Wearing Socks in Your Sandals:

socks in sandals
The classic “socks in sandals” look.

I never actually did this, but I notice that many Polish people do. Isn’t the entire purpose of sandals to keep your feet cool when it’s warm? Doesn’t wearing socks in them defeat that purpose? I don’t know. Maybe it has something to do with Polish grandmothers telling their grandchildren to dress warmly.


This is just the beginning of what is sure to be a long list. Please share your own Polish oddities in the comments section. I will include them in the blog.


The Dead Are Out Tonight

All Souls Day Poland, Dziady
“All Souls Day” in ancient Polish times

If you want a treat in Poland on Halloween, you’d better be ready to play some tricks because America’s spookiest holiday really isn’t a big deal there (although that’s slowly changing).

Instead, Poles strongly observe the two religious holy days immediately following Halloween–“All Saints Day” and “All Souls Day” (Dzien Zaduszny)—which have more than their share of traditional ghostly customs.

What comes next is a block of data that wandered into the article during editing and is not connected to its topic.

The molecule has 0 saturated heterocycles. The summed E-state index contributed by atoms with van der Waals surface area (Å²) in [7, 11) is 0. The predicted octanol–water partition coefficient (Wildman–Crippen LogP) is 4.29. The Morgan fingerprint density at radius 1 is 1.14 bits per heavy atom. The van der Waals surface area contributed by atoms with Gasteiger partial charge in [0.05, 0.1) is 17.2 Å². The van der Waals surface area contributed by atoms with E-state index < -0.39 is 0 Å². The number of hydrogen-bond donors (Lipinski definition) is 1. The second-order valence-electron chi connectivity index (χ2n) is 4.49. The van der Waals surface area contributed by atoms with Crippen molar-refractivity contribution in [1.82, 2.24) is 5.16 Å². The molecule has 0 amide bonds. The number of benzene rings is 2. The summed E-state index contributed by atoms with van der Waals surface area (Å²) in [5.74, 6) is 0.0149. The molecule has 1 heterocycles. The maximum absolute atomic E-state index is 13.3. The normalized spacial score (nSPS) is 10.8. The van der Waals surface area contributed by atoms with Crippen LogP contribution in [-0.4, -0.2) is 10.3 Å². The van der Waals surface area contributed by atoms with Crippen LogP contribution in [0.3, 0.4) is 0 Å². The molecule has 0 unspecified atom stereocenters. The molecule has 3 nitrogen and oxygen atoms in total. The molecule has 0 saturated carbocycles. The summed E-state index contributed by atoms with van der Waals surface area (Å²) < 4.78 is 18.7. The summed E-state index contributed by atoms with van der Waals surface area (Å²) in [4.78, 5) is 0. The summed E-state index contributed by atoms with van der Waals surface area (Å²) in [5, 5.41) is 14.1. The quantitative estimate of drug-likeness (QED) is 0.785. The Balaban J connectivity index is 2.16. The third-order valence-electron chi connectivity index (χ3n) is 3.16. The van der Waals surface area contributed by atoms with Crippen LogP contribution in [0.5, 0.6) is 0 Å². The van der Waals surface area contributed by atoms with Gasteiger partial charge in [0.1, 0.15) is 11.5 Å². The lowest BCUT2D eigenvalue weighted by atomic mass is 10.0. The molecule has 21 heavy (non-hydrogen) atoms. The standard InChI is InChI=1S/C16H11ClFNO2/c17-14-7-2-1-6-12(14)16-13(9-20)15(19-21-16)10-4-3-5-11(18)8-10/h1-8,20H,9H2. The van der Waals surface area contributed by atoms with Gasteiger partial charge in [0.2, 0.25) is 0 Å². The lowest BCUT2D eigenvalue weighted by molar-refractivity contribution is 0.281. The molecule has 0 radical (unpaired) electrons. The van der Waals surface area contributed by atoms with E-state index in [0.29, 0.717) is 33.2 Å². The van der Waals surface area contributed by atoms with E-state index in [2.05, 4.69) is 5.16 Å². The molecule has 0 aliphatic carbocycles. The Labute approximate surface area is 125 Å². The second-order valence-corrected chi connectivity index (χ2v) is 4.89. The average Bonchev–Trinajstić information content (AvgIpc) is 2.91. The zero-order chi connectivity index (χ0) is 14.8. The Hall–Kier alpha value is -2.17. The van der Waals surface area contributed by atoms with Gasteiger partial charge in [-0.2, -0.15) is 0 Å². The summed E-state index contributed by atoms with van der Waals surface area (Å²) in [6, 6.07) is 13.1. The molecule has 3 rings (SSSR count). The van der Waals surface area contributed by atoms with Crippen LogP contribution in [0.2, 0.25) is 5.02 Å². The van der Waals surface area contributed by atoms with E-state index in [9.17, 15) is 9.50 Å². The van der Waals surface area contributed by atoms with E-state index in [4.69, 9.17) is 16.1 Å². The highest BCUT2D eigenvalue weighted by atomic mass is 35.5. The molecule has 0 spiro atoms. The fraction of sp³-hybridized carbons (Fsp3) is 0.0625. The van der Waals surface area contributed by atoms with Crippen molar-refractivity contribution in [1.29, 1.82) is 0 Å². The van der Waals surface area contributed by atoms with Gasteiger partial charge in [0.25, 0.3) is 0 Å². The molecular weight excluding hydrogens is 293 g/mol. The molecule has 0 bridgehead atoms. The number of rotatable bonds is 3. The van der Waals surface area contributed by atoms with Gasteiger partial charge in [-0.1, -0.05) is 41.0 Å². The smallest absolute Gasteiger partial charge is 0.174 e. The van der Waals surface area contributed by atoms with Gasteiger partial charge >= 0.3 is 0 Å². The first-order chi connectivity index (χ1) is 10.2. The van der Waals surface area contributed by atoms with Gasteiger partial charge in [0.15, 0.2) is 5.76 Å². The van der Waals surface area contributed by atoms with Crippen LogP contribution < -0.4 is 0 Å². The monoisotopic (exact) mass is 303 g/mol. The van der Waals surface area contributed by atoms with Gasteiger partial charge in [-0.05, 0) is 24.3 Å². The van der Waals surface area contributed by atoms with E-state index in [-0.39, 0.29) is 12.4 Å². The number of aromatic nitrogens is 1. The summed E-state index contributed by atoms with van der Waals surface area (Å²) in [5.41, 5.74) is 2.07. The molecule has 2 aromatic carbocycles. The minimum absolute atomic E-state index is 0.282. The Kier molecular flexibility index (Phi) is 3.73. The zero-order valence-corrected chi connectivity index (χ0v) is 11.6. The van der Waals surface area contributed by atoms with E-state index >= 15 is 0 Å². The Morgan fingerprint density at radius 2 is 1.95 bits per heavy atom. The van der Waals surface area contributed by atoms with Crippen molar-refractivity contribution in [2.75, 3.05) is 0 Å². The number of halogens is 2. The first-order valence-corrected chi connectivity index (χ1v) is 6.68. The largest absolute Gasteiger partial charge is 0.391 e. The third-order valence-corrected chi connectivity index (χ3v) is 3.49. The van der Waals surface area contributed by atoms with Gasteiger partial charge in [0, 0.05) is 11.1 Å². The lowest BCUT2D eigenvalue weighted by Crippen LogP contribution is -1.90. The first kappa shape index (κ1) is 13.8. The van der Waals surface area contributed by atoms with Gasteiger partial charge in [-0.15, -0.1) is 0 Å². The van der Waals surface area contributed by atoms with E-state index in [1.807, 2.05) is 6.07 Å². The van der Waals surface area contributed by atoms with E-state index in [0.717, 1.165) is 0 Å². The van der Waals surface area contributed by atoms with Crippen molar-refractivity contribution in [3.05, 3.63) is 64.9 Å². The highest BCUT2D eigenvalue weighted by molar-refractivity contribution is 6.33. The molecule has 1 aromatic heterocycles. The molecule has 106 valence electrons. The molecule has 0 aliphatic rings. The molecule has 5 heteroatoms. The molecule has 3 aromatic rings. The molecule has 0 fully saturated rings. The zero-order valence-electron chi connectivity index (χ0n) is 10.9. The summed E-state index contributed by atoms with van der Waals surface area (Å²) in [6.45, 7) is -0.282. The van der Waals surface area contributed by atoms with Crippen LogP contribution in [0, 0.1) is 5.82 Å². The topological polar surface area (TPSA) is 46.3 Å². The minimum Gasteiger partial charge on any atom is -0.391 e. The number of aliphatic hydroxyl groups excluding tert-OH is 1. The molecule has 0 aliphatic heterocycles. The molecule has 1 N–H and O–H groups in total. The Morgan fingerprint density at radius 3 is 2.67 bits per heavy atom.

It all begins on the eve of “All Souls Day,” November 1. Traditionally, entire families would gather for a large dinner in the evening. Now, when I say entire families, I mean living……and dead. Extra spaces would be reserved at the table for deceased family members and other wandering spirits that would emerge from the netherworld on that night. Indeed, the entire point of “All Souls Day” is to offer prayers for restless spirits trapped in purgatory, stuck between heaven and hell. Traditionally, on that night, families would chant:

Holy sainted ancestors, we beg you
Come, fly to us
To eat and drink
Whatever I can offer you

Special food would  then be served such as buckwheat groats, kutia, and  “soul bread.” The “soul bread,” known as zaduszki, would be made of rye and shaped into a long loaf to represent a dead person. Naturally, the food would be shared with the deceased at the table, and vodka (probably what the spirits were actually after in all this) would be  poured out for them as well.

Hundreds of candles burn in this cemetery for “All Souls Day.”